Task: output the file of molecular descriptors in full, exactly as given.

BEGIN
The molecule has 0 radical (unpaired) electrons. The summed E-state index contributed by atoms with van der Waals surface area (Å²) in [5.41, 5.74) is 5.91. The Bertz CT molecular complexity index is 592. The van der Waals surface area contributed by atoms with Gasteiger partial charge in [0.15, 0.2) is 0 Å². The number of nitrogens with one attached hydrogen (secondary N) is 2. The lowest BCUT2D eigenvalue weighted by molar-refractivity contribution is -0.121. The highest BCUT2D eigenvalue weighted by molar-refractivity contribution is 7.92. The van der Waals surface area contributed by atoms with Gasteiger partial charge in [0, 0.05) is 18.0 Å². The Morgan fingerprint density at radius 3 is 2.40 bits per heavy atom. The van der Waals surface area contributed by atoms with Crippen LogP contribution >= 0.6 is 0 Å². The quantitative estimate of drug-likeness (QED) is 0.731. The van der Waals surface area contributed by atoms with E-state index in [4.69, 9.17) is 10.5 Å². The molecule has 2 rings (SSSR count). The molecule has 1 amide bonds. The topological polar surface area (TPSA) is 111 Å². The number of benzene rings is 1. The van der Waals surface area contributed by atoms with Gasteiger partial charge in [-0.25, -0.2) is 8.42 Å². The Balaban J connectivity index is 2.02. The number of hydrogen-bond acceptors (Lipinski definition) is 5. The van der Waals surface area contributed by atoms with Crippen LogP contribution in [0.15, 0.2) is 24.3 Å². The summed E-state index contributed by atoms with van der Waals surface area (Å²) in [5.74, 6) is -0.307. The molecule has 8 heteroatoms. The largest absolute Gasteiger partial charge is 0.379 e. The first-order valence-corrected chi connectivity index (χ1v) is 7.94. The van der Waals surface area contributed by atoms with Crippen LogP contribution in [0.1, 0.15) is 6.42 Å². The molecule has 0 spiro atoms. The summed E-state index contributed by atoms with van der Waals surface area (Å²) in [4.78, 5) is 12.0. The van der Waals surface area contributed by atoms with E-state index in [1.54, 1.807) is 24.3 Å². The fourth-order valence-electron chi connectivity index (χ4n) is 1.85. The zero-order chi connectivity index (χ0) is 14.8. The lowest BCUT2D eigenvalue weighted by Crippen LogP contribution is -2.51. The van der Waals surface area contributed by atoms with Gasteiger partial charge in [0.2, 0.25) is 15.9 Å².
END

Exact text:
The molecule has 0 radical (unpaired) electrons. The summed E-state index contributed by atoms with van der Waals surface area (Å²) in [5.41, 5.74) is 5.91. The Bertz CT molecular complexity index is 592. The van der Waals surface area contributed by atoms with Gasteiger partial charge in [0.15, 0.2) is 0 Å². The number of nitrogens with one attached hydrogen (secondary N) is 2. The lowest BCUT2D eigenvalue weighted by molar-refractivity contribution is -0.121. The highest BCUT2D eigenvalue weighted by molar-refractivity contribution is 7.92. The van der Waals surface area contributed by atoms with Gasteiger partial charge in [0, 0.05) is 18.0 Å². The Morgan fingerprint density at radius 3 is 2.40 bits per heavy atom. The van der Waals surface area contributed by atoms with Crippen LogP contribution >= 0.6 is 0 Å². The quantitative estimate of drug-likeness (QED) is 0.731. The van der Waals surface area contributed by atoms with E-state index in [4.69, 9.17) is 10.5 Å². The molecule has 2 rings (SSSR count). The molecule has 1 amide bonds. The topological polar surface area (TPSA) is 111 Å². The number of benzene rings is 1. The van der Waals surface area contributed by atoms with Gasteiger partial charge in [-0.25, -0.2) is 8.42 Å². The Balaban J connectivity index is 2.02. The number of hydrogen-bond acceptors (Lipinski definition) is 5. The van der Waals surface area contributed by atoms with Crippen LogP contribution in [0.15, 0.2) is 24.3 Å². The summed E-state index contributed by atoms with van der Waals surface area (Å²) in [5.74, 6) is -0.307. The molecule has 8 heteroatoms. The largest absolute Gasteiger partial charge is 0.379 e. The first-order valence-corrected chi connectivity index (χ1v) is 7.94. The van der Waals surface area contributed by atoms with Crippen LogP contribution in [0.1, 0.15) is 6.42 Å². The molecule has 0 spiro atoms. The summed E-state index contributed by atoms with van der Waals surface area (Å²) in [4.78, 5) is 12.0. The van der Waals surface area contributed by atoms with E-state index in [1.54, 1.807) is 24.3 Å². The fourth-order valence-electron chi connectivity index (χ4n) is 1.85. The zero-order chi connectivity index (χ0) is 14.8. The lowest BCUT2D eigenvalue weighted by Crippen LogP contribution is -2.51. The van der Waals surface area contributed by atoms with Gasteiger partial charge in [0.2, 0.25) is 15.9 Å².